Okra Haters: You Need to Get Past the Slime
Our columnist expounds on his love for this much maligned vegetable and extolls the virtues of the new book “The Whole Okra.”
No matter how adventurous the eater, there is always something he or she just can’t tolerate. While I’m not quite Andrew Zimmern, there are only a couple of things that I don’t ever want to eat and they’re pretty pedestrian: zucchini and chopped liver.
Often enough, I’ve found that culinary opposition is based on a past mistake or on ungrounded suspicion. Many people I’ve met who proclaim that they don’t like sushi usually have never actually tried it.
The good news is that these opinions can sometimes be changed. Over the years, I’ve had a number of people tell me that they don’t like gin. I typically ask if they’d be willing to try a drink. “You don’t have to finish it if you don’t like it, just give it a shot,” I tell them. Then I fix them a cocktail with three-parts gin and one-part Lillet Blanc, a dash of orange bitters, stirred for a full thirty count and whammo, they’re suddenly into gin.
Okra, however, is a much harder sell.
For many people, okra is at the top of the list of things they do not like to eat. They will not be convinced of its virtues no matter how it’s cooked.
You can score a few converts by deep frying it or slicing it in half and roasting it or grilling it—it’s the slime that people don’t like, and the slime, fortunately, cooks off.
I personally love okra. But my love, however, does not hold a candle to the passion that beats in the breast of Chris Smith, who is the author of The Whole Okra. If there’s any way to cover okra after this exhaustive new book, I can’t imagine it. This is definitive. There seems to be no angle of the plant that Smith has left unexamined, no avenue unexplored.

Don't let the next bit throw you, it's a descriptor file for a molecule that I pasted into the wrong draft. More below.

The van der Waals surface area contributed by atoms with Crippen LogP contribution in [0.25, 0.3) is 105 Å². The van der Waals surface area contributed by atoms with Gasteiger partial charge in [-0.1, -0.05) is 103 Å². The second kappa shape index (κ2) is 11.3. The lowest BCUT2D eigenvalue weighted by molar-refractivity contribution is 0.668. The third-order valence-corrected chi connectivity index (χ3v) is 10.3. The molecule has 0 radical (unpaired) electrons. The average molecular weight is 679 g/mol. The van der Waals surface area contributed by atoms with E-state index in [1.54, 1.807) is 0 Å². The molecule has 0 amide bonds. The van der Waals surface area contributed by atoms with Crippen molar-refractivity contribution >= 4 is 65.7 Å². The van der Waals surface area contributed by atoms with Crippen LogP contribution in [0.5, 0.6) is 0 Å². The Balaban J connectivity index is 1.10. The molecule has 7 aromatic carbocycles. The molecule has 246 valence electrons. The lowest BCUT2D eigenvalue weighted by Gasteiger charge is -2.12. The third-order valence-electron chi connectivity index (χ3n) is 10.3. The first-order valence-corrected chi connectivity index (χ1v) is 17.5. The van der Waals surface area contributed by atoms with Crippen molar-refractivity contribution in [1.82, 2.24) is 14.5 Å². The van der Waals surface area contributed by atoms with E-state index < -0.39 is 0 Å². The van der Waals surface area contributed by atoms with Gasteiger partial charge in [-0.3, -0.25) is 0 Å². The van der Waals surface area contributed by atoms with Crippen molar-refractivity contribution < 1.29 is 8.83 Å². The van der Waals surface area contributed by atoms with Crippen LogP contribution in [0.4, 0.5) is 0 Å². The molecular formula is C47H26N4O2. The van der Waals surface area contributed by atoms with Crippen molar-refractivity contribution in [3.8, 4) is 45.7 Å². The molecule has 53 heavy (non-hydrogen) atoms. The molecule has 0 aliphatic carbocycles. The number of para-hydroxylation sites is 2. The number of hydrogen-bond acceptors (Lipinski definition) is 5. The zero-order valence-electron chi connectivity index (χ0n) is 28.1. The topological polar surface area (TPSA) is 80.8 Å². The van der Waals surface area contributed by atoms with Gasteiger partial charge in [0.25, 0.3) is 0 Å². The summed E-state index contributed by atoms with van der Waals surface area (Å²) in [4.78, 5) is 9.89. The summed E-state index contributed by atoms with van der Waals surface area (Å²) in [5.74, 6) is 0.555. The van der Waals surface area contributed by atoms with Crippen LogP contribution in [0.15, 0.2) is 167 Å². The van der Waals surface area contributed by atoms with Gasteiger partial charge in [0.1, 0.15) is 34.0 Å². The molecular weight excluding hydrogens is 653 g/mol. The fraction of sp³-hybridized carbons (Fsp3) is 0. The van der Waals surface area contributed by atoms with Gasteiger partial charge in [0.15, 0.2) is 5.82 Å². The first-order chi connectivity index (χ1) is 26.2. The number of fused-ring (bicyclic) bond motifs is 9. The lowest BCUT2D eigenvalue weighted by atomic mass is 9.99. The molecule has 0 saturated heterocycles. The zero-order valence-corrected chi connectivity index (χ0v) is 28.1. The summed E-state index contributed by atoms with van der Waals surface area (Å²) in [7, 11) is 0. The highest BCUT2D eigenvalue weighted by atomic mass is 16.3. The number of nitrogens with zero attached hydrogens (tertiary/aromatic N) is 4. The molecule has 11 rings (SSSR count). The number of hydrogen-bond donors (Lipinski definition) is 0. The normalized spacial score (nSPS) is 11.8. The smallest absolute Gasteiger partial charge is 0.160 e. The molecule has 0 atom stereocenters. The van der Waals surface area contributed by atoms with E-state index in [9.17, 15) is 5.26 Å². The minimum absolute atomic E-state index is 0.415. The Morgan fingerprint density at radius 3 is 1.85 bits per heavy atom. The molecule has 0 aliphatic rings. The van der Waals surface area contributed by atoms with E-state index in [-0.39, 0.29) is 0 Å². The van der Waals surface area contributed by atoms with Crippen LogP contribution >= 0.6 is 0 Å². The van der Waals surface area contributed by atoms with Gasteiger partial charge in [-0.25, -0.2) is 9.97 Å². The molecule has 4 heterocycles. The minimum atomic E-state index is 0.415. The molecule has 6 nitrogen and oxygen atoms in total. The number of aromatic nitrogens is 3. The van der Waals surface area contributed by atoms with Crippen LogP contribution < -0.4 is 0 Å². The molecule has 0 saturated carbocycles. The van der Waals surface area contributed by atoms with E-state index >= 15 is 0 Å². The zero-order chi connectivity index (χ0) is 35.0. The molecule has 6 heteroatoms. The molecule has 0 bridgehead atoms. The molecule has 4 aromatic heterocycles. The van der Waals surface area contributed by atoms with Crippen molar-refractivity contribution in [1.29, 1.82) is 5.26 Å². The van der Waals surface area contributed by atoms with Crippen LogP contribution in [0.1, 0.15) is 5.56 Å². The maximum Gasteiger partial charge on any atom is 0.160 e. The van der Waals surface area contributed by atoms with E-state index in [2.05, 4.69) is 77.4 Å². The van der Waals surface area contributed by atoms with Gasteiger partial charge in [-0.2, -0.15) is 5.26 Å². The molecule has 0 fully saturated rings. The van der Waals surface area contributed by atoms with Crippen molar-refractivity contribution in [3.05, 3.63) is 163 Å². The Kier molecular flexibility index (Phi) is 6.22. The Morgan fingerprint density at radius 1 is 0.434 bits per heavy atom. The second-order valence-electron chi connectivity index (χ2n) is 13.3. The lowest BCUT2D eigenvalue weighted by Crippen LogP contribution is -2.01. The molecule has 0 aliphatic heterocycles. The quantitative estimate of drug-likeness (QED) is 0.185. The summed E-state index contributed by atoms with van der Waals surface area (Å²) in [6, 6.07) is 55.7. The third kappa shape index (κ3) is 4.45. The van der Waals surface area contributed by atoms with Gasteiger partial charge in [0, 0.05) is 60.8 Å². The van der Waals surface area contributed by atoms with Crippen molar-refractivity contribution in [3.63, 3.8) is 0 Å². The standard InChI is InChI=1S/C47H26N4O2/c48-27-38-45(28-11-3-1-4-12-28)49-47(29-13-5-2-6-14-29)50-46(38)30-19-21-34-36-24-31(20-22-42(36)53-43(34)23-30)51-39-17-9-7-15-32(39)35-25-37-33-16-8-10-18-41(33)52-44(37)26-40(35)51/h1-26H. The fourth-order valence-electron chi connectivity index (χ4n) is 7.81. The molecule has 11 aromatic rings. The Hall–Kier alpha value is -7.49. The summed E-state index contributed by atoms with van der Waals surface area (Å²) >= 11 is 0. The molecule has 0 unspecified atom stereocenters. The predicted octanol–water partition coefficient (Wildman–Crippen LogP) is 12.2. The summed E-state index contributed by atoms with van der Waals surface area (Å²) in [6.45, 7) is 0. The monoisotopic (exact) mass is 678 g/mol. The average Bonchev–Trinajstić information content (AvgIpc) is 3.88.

I don’t feel the need to make okra ornaments for the holidays or to make cordage from okra fibers, but I am impressed by the fact that it can be done, and that Smith knows how to do it. I certainly look forward to okra flower infused vodka—it actually turns red, and Smith describes the flavors as robust and vegetal.
The flavors throughout the book are the star, and most of the recipes come from food writers and chefs. You’ll find Sandor Katz’s fermented okra, Sean Brock’s pickled okra, Michael Twitty’s okra soup, Virginia Willis’s round steak and okra gumbo, and Vivian Howard’s okra fries.
They’re all great. I flipped over B.J. Dennis’ recipe for Limpin’ Susan. “Limpin’ Susan has often been called the wife (or sometimes cousin) of Hoppin’ John, the more famous dish of peas and rice traditionally made on New Year’s Day,” Smith writes in the headnote. “There are many variations of Limpin’ Susan, but they always include rice, shrimp, and okra, and often bacon.” It’s like a sort of Gullah Geechee fried rice, thickened and bound together by the okra, and it just screams summer to me. The leftovers also make for an amazing omelet filling.
Throughout this history/cookbook/gardening guide, Smith remains charming. He even introduces his own recipe for okra seed pancakes, which he’s been feeding to his family for three or four years. Oddly, he doesn’t actually indicate that they’re good. The closest thing to an endorsement is that he says “someone would have told me if they were terrible!”
Make no mistake, however, his knowledge is serious stuff. He drops science throughout, and it’s wonderful to pick up little facts and insights that move the discussion outside of the world of okra.
And then, towards the end of the book, is the icing on this okra cake. Smith actually went to the trouble of planting 60 varieties of okra, from all over the world and tasting them with a panel of judges to find out which is the best. His results are cleverly tallied in a handy table that includes notes on the origin of the variety, the shape, the color and the spininess of the pods, and notes on how it grew. This is gardening gold. I know what I’m planting next!
But, of course, he must know that there are many who will turn up their noses at the mere mention of an entire book about okra. I wish they’d give the veggie a shot, but if they won’t, that means there is more for us! Maybe they’ll eat my zucchini or chopped liver...